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Analysis: New Year's bombing in Egypt highlights ongoing marginalization of Christians in Middle East.
BOSTON — The violence unfolding in Egypt since the New Year’s Eve bombing of a Coptic Christian church that killed 23 people and wounded more than 100 may seem unfathomable and far away.
Islamic militants fueled by a hateful and warped theology of Al Qaeda are targeting a Christian minority in Egypt, Iraq and elsewhere, imperiling a living presence of Christianity in the Middle East that stretches back to the very origins of the faith in Bethlehem.
These Coptic Christians in Egypt celebrate Christmas this evening at a midnight service which honors the birth of Jesus on the Orthodox calendar, which pre-dates the Western Christian calendar.
It’s traditionally a night for a quiet church vigil and a big celebration with lots of family and lots of delicious Egyptian recipes for lamb and rolled grape leaves and rice pudding.
But this Christmas is gripped with fear for Copts. They’re demanding police protection at Coptic churches not only in Egypt, but all over the world, including Europe, Australia and right here in the United States, where Egyptians have settled in immigrant communities as part of a steady, but rising, exodus in recent years of hundreds of thousands of Christians from the Middle East.
So while this conflict may seem far away and just one more confusing chapter of Middle East violence, it is closer to home than most people here realize. It’s close to home because it’s an issue that should concern people of all faiths anywhere. It is physically close to home for Westerners because Egyptian Christians have a sizeable presence all over the world in places like Massachusetts, Florida, New York, New Jersey and in Australia, Canada and many other countries.
For my own family, the Egyptian Coptic presence is as close to home as our local pizza shop where the Abrahim family has been making delicious cheese and pepperoni pies for as long as we can remember in our small, country town in Massachusetts. They emigrated from Cairo and are American citizens. They are also neighbors and friends. So when we went to see them Wednesday to wish them a merry Christmas, we were sad to see them so consumed with fear.
“It will be hard to celebrate the joy of Christmas at a time like this,” said Mary Abrahim, 44, who along with her husband owns the Bolton House of Pizza in Bolton, Mass.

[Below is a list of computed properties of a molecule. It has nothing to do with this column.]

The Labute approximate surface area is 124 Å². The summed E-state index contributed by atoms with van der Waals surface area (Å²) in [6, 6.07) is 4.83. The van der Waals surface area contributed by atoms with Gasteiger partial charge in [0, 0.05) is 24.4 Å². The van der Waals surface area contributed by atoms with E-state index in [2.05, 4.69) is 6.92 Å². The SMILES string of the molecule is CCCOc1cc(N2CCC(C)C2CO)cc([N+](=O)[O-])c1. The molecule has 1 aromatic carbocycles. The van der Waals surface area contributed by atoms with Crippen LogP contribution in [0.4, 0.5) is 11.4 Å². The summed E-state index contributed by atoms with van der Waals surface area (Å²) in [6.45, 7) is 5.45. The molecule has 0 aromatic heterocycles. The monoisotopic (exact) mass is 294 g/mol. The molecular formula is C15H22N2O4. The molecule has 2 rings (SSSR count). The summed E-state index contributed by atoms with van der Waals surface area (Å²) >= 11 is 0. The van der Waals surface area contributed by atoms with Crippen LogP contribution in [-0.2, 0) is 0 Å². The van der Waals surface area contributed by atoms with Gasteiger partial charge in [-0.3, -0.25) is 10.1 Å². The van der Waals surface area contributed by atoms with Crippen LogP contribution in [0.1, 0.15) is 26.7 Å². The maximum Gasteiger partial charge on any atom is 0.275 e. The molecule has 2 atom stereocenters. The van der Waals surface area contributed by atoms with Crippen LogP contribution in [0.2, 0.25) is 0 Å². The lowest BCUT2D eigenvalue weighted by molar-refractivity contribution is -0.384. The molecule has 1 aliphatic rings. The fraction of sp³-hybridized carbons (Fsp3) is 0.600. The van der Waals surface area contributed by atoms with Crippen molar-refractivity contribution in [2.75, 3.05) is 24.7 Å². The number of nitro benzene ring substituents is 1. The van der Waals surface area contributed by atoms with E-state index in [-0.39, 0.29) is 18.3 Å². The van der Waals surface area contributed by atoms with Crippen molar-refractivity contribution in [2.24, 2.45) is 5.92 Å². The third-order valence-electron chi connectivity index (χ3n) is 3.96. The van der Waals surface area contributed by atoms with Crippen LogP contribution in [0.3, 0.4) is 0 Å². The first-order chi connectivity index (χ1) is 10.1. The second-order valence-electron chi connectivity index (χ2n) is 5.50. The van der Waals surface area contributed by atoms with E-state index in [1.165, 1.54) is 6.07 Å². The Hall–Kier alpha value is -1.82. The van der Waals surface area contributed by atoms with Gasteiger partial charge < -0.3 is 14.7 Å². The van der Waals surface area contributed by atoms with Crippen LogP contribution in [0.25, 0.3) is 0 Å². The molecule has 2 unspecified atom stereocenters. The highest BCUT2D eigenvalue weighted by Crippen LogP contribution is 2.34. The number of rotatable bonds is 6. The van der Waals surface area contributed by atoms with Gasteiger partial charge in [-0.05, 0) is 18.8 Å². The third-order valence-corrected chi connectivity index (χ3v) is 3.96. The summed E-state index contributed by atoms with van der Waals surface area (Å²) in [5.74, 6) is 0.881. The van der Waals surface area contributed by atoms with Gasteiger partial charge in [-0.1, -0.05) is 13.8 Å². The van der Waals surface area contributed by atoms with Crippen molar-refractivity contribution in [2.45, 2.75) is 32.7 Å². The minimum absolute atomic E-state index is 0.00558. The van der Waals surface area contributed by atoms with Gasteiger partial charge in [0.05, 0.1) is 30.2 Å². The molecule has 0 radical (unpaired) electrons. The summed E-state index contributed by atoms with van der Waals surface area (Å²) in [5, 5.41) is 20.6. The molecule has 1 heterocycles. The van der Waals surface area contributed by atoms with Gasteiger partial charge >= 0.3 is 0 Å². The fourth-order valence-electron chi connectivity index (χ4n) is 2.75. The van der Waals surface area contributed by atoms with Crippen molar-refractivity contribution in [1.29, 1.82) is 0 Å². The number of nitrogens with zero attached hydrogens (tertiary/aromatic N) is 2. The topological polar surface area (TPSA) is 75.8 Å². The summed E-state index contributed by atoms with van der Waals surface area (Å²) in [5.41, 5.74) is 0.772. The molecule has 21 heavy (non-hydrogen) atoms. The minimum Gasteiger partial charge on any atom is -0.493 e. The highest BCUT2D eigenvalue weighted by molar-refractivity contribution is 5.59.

In the pizza shop, on one wall hangs a framed Coptic icon of Mother Mary holding the baby Jesus on “The Flight Into Egypt,” which is the Biblical story of the Holy Family fleeing King Herod by traveling along the Nile. There’s also a smaller picture of their beloved Coptic Pope Shenouda, who heads the Coptic church which tradition holds was founded by St. Mark the Evangelist in the 1st Century A.D., taped to the cash register.
Mary Abrahim was juggling incessant phone calls for pizza deliveries, which were mixed in with cell phone calls from Alexandria and Cairo from friends and relatives talking about funeral arrangements for those killed in the attack.
The phones just kept ringing with a surreal mix of the mundane (“A large with peppers and onions? OK … Twenty minutes.”) to the horrifying (Speaking in Arabic: “Oh my God! When is the funeral for them?” Covering the receiver she tells me in English of a whole family of Copts who were visiting Alexandria from Australia who were killed).
Farid Nagashe, 31, who emigrated from Alexandria six years ago and had to leave behind his wife and their daughter, was holding a phone to his ear as he opened the hot ovens and used the long wooden paddle to slide another pizza into its blasting heat. He winced from the heat while speaking in Arabic and then gesturing with despair. His wife and daughter were OK, but he had just learned he lost two cousins.
Mary and Farid were worried about whether their church in Natick, Mass., St. Mark’s Coptic Orthodox Church, would have a police detail for the Christmas service as they said the church has received bomb threats. There were reports that numerous Coptic churches in Egypt and around the Middle East were also receiving threats.
The civil unrest in the wake of the attacks is serious in Egypt. The small, but vocal, Christian minority has reacted in anger to what they see as the weak and ineffective response of Egyptian President Hosni Mubarak's government.